By Theo Notteboom
An analysis of liner services on the North Europe – Far East trade reveals that average vessel sizes have increased from 4,250 TEU in 1998 to 12,200 TEU in 2015. The number of liner services on the North Europe – Far East trade peaked in 2006 with over 30 regular services. Today just over 20 weekly services connect North Europe to the Far East. The combination of ever large container vessels combined with a relative decline in the number of ports of call per liner service results in larger call sizes.
The above chart shows that in 1998 a weekly call meant an annual volume of between 80,000 and 100,000 TEU per port of call, depending on the position of the respective ports in the schedule (i.e. first port of call, last port of call or somewhere in between). In 2015, these figures amount to between 235,000 and 330,000 TEU, or about three times higher than in 1998. A weekly Europe-Far East service operated with 10 to 11 vessels of 20,000 TEU is expected to generate an annual volume of between 385,000 to 540,000 TEU per North-European port of call. These figures exclude the volumes generated by possible feeder services connected to these deep-sea services in the framework of sea-sea transhipment activities.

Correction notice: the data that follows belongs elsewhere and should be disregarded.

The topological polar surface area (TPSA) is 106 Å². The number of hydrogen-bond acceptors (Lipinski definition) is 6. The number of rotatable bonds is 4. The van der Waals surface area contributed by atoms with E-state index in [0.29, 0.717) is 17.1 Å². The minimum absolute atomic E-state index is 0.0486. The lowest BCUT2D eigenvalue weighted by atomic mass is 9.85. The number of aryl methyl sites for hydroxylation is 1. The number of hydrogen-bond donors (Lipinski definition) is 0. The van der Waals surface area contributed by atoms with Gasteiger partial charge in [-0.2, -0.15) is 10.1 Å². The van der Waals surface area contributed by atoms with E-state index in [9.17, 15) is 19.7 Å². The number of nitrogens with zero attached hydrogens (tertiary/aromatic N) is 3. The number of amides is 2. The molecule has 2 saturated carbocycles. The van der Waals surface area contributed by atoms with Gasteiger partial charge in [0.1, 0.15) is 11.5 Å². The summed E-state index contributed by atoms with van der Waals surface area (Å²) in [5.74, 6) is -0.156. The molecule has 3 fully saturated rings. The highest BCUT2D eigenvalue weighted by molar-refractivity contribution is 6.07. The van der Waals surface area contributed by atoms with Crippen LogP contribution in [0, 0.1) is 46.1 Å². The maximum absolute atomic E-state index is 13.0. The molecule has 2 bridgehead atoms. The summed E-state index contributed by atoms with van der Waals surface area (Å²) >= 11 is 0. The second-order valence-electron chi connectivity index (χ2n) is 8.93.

In summary, there are less regular services between North Europe and the Far East and call sizes are significantly higher due to scale increases in vessel size. So, winning or losing a weekly call can have a huge impact on the annual volumes handled by Europe’s container ports. No wonder that port authorities and terminal operators are doing everything they can to accommodate carriers and their ever larger vessels.